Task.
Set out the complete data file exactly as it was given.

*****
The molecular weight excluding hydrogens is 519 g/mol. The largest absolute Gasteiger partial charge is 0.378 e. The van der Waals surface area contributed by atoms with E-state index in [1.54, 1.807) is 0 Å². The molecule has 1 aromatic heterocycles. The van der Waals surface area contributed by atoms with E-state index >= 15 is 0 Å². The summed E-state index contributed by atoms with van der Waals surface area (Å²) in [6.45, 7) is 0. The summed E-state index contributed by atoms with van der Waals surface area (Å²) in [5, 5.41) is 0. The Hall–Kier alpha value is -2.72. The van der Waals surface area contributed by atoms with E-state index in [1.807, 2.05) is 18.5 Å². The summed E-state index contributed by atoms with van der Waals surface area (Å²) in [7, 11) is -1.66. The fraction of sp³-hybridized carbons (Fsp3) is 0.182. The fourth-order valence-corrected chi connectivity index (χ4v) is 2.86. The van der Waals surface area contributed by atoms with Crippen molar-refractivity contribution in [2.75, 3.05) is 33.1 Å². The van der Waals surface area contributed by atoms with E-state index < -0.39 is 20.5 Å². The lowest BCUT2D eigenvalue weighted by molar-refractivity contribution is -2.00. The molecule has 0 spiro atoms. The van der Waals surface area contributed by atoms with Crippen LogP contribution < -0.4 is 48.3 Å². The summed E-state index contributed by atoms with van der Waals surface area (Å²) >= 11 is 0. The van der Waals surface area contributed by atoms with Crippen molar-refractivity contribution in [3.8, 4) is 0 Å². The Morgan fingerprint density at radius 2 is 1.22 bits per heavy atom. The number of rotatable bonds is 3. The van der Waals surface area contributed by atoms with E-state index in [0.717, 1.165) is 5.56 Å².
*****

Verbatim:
The molecular weight excluding hydrogens is 519 g/mol. The largest absolute Gasteiger partial charge is 0.378 e. The van der Waals surface area contributed by atoms with E-state index in [1.54, 1.807) is 0 Å². The molecule has 1 aromatic heterocycles. The van der Waals surface area contributed by atoms with E-state index >= 15 is 0 Å². The summed E-state index contributed by atoms with van der Waals surface area (Å²) in [6.45, 7) is 0. The summed E-state index contributed by atoms with van der Waals surface area (Å²) in [5, 5.41) is 0. The Hall–Kier alpha value is -2.72. The van der Waals surface area contributed by atoms with E-state index in [1.807, 2.05) is 18.5 Å². The summed E-state index contributed by atoms with van der Waals surface area (Å²) in [7, 11) is -1.66. The fraction of sp³-hybridized carbons (Fsp3) is 0.182. The fourth-order valence-corrected chi connectivity index (χ4v) is 2.86. The van der Waals surface area contributed by atoms with Crippen molar-refractivity contribution in [2.75, 3.05) is 33.1 Å². The van der Waals surface area contributed by atoms with E-state index < -0.39 is 20.5 Å². The lowest BCUT2D eigenvalue weighted by molar-refractivity contribution is -2.00. The molecule has 0 spiro atoms. The van der Waals surface area contributed by atoms with Crippen LogP contribution < -0.4 is 48.3 Å². The summed E-state index contributed by atoms with van der Waals surface area (Å²) >= 11 is 0. The van der Waals surface area contributed by atoms with Crippen molar-refractivity contribution in [3.8, 4) is 0 Å². The Morgan fingerprint density at radius 2 is 1.22 bits per heavy atom. The number of rotatable bonds is 3. The van der Waals surface area contributed by atoms with E-state index in [0.717, 1.165) is 5.56 Å².